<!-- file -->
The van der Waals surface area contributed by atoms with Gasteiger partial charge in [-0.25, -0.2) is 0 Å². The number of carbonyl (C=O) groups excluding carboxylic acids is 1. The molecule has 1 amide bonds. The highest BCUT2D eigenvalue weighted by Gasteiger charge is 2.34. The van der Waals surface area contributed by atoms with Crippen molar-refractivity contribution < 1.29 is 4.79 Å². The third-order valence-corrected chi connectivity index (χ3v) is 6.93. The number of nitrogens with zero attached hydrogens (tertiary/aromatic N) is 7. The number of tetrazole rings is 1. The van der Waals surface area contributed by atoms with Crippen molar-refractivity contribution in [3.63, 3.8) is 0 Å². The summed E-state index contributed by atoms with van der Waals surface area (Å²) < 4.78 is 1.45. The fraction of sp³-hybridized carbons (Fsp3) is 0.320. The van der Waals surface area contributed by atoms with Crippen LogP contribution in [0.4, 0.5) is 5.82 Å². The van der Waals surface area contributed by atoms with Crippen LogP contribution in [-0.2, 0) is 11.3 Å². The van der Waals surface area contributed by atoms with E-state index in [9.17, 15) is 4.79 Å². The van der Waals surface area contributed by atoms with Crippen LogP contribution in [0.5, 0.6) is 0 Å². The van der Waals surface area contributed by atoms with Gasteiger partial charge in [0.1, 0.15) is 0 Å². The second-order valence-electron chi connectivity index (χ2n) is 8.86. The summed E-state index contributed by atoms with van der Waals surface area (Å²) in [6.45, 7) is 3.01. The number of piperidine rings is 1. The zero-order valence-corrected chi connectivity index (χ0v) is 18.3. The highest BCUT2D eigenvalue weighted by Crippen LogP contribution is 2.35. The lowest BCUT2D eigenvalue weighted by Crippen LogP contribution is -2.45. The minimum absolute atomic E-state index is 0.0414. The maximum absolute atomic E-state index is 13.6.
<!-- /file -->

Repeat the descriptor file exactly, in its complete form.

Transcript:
The van der Waals surface area contributed by atoms with Gasteiger partial charge in [-0.25, -0.2) is 0 Å². The number of carbonyl (C=O) groups excluding carboxylic acids is 1. The molecule has 1 amide bonds. The highest BCUT2D eigenvalue weighted by Gasteiger charge is 2.34. The van der Waals surface area contributed by atoms with Crippen molar-refractivity contribution < 1.29 is 4.79 Å². The third-order valence-corrected chi connectivity index (χ3v) is 6.93. The number of nitrogens with zero attached hydrogens (tertiary/aromatic N) is 7. The number of tetrazole rings is 1. The van der Waals surface area contributed by atoms with Crippen molar-refractivity contribution in [3.63, 3.8) is 0 Å². The summed E-state index contributed by atoms with van der Waals surface area (Å²) < 4.78 is 1.45. The fraction of sp³-hybridized carbons (Fsp3) is 0.320. The van der Waals surface area contributed by atoms with Crippen LogP contribution in [0.4, 0.5) is 5.82 Å². The van der Waals surface area contributed by atoms with Crippen LogP contribution in [-0.2, 0) is 11.3 Å². The van der Waals surface area contributed by atoms with E-state index in [9.17, 15) is 4.79 Å². The van der Waals surface area contributed by atoms with Crippen LogP contribution in [0.5, 0.6) is 0 Å². The van der Waals surface area contributed by atoms with Gasteiger partial charge in [0.1, 0.15) is 0 Å². The second-order valence-electron chi connectivity index (χ2n) is 8.86. The summed E-state index contributed by atoms with van der Waals surface area (Å²) in [6.45, 7) is 3.01. The number of piperidine rings is 1. The zero-order valence-corrected chi connectivity index (χ0v) is 18.3. The highest BCUT2D eigenvalue weighted by Crippen LogP contribution is 2.35. The lowest BCUT2D eigenvalue weighted by Crippen LogP contribution is -2.45. The minimum absolute atomic E-state index is 0.0414. The maximum absolute atomic E-state index is 13.6.